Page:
WASHINGTON — The United States has told Ukraine and Kazakhstan that it will come to their aid diplomatically if Russia ever threatens them with nuclear weapons but will not promise to defend them with military force, Secretary of State James A. Baker III said Tuesday.
The two republics have promised to hand their nuclear weapons over to Russia, but in exchange they have asked Western countries for security guarantees--complaining that they will feel vulnerable to their giant nuclear-armed neighbor.
The United States is not willing to extend a formal security guarantee to the new republics, Baker said, but will promise diplomatic backing at the United Nations in case of a nuclear crisis.
"We would bring the issue to the United Nations Security Council" if Ukraine or Kazakhstan was ever threatened with nuclear attack after they get rid of their atomic weapons, he said.
Asked whether the United States would promise to defend the republics with military force, Baker replied: "No."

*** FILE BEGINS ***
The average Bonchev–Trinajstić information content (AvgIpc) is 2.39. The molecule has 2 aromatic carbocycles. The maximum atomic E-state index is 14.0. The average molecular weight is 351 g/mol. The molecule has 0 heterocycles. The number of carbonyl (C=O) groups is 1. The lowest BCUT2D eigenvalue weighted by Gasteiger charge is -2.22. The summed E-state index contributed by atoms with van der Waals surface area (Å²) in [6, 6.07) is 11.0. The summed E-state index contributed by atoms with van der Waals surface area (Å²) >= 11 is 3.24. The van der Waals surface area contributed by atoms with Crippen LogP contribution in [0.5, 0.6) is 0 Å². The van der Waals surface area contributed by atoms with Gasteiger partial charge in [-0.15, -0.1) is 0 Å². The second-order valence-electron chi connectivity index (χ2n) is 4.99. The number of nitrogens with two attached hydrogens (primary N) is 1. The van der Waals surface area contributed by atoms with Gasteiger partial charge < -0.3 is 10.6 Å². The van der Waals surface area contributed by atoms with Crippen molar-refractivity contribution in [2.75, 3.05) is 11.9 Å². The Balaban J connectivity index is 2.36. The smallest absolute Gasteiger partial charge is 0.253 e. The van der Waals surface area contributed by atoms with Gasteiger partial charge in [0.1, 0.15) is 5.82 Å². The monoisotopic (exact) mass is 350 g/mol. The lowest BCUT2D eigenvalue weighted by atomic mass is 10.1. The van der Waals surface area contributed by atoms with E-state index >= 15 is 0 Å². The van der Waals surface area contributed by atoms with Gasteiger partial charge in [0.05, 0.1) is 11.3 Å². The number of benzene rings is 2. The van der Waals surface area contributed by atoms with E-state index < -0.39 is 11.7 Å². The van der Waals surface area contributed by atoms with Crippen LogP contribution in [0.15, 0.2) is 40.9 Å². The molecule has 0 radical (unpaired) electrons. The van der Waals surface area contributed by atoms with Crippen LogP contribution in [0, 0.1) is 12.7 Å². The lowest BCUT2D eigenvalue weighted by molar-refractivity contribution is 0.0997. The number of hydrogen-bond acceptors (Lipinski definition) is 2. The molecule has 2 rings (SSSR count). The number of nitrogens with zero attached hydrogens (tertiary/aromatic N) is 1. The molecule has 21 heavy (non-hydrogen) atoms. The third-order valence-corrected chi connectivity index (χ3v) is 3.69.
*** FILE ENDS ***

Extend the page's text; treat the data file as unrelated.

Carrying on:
Speaking with reporters before talks with a visiting Russian official, Baker said that even limited guarantees of diplomatic support would depend on Ukraine and Kazakhstan joining the 1968 Nuclear Non-Proliferation Treaty and formally promising not to acquire atomic weapons.
He indicated that the two republics are dissatisfied with the U.S. position--one of the reasons they have delayed transferring their nuclear weapons to Russia.
A State Department official pointed out that the United States has provided formal defense guarantees to only a few countries: members of the North Atlantic Treaty Organization, Japan, South Korea and Australia.